Are you confused by nautical phrases? Do they leave you 'all at sea'?
Can’t tell your boom from your bumkin or your tumblehome from your baggywrinkle?
Perhaps you're a seasoned seafaring man who knows them all, but otherwise this glossary of seafaring phrases should throw some light on your darkness...
Forestay ~ The foremost part of the standing rigging, which supports the mast and prevents it from falling aft.
Forward ~ The area towards the bow of a boat.
Foul ~ To obstruct or tangle in some way, as in ‘the anchor is fouled’.
Fractional Rig ~ Where the forestay is attached some way down from the top of the mast.
This enables the mast to be bent aft by tensioning the backstay which flattens the
main and de-powers it. Read more about mast rigging...
Frap ~ To tie two or more lines together.
Freeboard ~ The vertical distance from the waterline to the deck.
Furl ~To furl a sail is to
roll it up. Note that 'furling gears' are not necessarily 'reefing gears'.
Gaff ~ A small spar on which fore and aft sails are rigged, hence ‘gaff rigged’ as opposed to ‘Bermuda rigged’.
The vessel shown here is a gaff cutter, and she's flying a topsail.
See also 'gunter rig' below.
Gale ~ A wind of Force 8 or 9 (severe gale) on the Beaufort Scale. Next up is Force 10 (storm).
Galley ~ The ‘kitchen’ in a boat. Best sited near the companionway, although some sailboat designs have pushed them further forward into the accommodation.
Gamming ~ The act of yarning done by sailors with other sailors. Telling stories with a slight exageration.
Genoa ~ A forestay-mounted headsail large enough to overlap the mast.
GMDSS ~ An Acronym for the ‘Global Marine Distress & Safety System’.
Ghosting ~ A nautical phrase meaning to sail in little or no wind.
Go About ~ Another nautical phrase meaning to tack, or change direction across the wind.
Gooseneck ~ A metal fitting which secures the boom to the mast which allows the boom to articulate horizontally and vertically.
Goose Winged ~ Sailing downwind with the foresail on one side of the boat and the mainsail on the other. Usually the headsail is poled out as shown here.
It's a popular technique with cruising sailors who may not wish to use a spinnaker, as 'goose-winging' presents a good spread of sail to the wind.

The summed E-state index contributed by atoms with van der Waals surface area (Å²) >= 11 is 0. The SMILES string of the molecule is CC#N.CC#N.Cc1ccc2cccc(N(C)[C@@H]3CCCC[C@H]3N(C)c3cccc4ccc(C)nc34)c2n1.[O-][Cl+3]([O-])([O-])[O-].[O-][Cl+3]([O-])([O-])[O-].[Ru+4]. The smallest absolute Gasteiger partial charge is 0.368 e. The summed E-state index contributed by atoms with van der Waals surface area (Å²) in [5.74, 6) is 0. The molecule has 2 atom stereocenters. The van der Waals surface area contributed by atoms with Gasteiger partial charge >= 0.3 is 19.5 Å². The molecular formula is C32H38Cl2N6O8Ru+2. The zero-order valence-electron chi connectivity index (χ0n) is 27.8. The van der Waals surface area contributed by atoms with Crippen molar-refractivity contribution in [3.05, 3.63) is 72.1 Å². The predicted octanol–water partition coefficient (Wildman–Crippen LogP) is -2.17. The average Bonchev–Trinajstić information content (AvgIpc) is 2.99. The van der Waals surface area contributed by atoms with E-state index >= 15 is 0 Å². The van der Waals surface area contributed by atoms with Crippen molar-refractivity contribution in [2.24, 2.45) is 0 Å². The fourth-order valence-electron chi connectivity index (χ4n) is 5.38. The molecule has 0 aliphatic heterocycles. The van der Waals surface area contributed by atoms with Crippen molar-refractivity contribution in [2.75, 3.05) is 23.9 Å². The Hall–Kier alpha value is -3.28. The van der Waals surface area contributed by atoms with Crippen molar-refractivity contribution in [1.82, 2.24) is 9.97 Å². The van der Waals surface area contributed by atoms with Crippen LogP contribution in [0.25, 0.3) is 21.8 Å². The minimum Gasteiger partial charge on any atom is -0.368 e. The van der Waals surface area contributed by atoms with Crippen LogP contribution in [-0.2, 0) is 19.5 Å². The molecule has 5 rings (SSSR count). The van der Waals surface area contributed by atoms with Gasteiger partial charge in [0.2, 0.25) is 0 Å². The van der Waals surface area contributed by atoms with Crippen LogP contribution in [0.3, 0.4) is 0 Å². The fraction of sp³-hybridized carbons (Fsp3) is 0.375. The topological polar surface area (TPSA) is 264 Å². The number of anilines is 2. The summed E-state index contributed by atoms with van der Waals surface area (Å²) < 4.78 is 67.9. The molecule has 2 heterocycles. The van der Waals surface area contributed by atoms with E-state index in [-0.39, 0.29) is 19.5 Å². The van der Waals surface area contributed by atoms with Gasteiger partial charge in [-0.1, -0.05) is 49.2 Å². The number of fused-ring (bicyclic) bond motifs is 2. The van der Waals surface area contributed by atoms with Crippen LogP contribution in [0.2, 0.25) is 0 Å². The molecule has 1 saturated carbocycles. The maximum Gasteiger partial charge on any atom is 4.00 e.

But it's always a good idea to rig a jibe preventer on the boom to prevent an accidental jibe; an event which can have devastating consequences...
Ground Swell ~ A broad swell of the sea, often caused by a distant storm or other weather disturbance.
Ground Tackle ~ The anchor and warp. Read more about anchoring...
Guard Rail ~ A metal rail fitted around the edge of the deck to help prevent crew from falling overboard.
Guard Wires ~ Performs the same function as a rail, but uses wires supported on stanchions.
Gunkholing ~ A form of coastal cruising in relatively shallow waters, exploring creeks and estuaries. Deep-draft fin-keelers are clearly not best suited for this.
Gunter Rig ~ A type of gaff rig where the gaff is held almost vertically and effectively forms a extension to the mast, enabling the gunter rig to carry the same size triangular sail as would a Bermudan rigged sail boat.
The gunter rig is often seen on trailerable sailboats as it allows all spars to be shipped inside the boat.
The version shown here (on a Drascombe Lugger) also sports a diagonal batten to add more sail area and support the leech.
Gunwhale ~ Pronounced ‘gunnel’. See bulwark.
Guy ~ A steadying line for a spar, particularly a spinnaker pole.
Gybe ~ When sailing downwind, to alter course so the sails set on the other side of the boat. Also spelled 'jibe'.
GZ Curve ~ Calculated data to enable yacht designers to predict the static stability of their creations.
The greater the area above the line, the higher the boat's stability and vice versa.
Artwork by Andrew Simpson
Halyard ~ The rope used to raise and lower a sail.
Hanks ~ Fittings sewn onto sail luffs for attaching to stays.
Hatch ~ An opening in the deck giving access to the boat's interior.
Hawse Pipe ~ A metal pipe in the foredeck through which the anchor chain passes to the locker below.
Head ~ (1) A triangular sail's uppermost corner. (2) The universal name for a sea toilet.
Headway ~ The forward movement of a boat through the water.
Head Foil ~ An alloy extrusion fitted around the forestay containing a groove (sometimes two) into which the luff of a headsail slides. Essential for roller furling headsails.
Head-to-Wind ~ A nautical phrase indicating that the bows are pointing directly into the wind.
Heading ~ The direction in which a boat is moving.
~ A sail set between the mast and the bow. Read more about sails...
Heel ~ The attitude of a boat when it leans over and travels on one side, as reacts to either the force of the wind or a shift of weight aboard.
Heave-to ~ To keep a boat’s head to wind by sail adjustment, while keeping little way on. A proven way of riding out a gale.
Heaving Line ~ A light line, often with a Monkey's Fist tied in the end, for throwing ashore or to a man overboard.
Helm ~ The steering mechanism. The tiller or wheel. The person steering (of either gender).
Helmsman ~ The person steering a boat.
Highfield Lever ~ A tensioning device which can be rapidly disconnected.
Hounds ~ The location on the mast at which the lower shrouds are attached.
Hove-to ~ Lying nearly stationary in the water, usually with the foresail 'aback'.